Mulhalls were also owners at one time then came Gillespie's who had a Hardware Store and when they moved to larger premises it was taken over by Paul O'Neill (Paul's Bookshop).
(The above photo appeared in Michael Purcell's article on Tullow Street - August 25th 2006 in The Nationalist).
Picture required

2 Tullow Street - Sherwood's occupies this location now but in 1992 it was owned by Byrne’s Electrical store, (until recently, located at Burrin Street).

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3 Tullow Street - The Knick Knack shop. In 1881 George Cripps George, a Saddler occupied number 3 according to Slaters directory of 1881 for Carlow.

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4 Tullow Street - Fraziers Diner. William Jackson had an Earthenware shop and he was replaced by James Cullen the Drapers. George Cripps who was a Harness dealer ran his business from this shop. Henry Dyer ran a Watchmakers business here.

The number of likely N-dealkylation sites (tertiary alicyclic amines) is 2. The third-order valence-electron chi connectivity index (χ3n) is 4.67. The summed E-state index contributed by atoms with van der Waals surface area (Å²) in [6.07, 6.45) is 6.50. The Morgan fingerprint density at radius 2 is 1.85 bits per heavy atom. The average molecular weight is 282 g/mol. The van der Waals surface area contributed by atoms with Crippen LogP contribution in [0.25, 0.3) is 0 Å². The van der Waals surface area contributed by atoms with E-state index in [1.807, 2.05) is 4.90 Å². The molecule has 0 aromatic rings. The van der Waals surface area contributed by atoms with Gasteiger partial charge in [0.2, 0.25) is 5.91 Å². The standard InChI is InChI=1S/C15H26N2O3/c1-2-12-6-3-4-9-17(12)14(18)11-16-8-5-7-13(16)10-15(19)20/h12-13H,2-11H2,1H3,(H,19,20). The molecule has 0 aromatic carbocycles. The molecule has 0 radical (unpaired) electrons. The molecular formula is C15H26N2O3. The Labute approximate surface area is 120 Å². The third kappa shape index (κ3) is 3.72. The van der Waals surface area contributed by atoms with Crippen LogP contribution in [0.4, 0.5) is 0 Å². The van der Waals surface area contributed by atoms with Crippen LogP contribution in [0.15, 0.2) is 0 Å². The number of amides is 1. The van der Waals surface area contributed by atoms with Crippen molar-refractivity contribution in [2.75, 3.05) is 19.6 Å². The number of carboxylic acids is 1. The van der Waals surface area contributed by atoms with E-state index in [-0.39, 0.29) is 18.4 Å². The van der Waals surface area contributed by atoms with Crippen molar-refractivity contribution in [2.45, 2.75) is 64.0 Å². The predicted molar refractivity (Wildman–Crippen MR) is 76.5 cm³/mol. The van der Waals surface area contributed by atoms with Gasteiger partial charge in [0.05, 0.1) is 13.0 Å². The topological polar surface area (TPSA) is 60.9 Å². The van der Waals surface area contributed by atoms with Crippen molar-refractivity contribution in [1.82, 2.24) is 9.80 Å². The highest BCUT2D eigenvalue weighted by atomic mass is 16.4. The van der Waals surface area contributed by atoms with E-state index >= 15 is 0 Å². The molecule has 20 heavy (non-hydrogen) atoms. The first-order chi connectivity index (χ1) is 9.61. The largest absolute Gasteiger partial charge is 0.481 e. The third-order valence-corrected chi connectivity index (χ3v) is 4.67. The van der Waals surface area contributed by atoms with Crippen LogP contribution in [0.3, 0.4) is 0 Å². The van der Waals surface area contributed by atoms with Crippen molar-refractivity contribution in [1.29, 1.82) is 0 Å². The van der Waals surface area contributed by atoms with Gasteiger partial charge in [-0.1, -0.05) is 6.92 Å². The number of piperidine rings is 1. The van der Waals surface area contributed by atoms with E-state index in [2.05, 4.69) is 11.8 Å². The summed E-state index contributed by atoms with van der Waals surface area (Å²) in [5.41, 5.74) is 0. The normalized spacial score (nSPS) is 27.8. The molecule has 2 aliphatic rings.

Later Thomas Murphy (Town Commissioner and many years Chairman of the Urban Council) bought numbers 2, 3 & 4 Tullow Street and opened a large drapery store selling Irish manufactured goods as a specialty. Thomas Murphy was the first to install large plate glass windows on his premises in Carlow.
 Melvilles carried on the same type of trade until recently when the shop was purchased by Gerry Byrne and Michael Shanahan, property developers, and divided the store into three modern shop units comprising of Byrnes Electrical, The Knock Knack shop and Fraziers Diner.

The picture shows us at the sales rush in 1957. Nothings changed! Curtsey of 'Carloman'.

Source of images: Dermot O'Brien.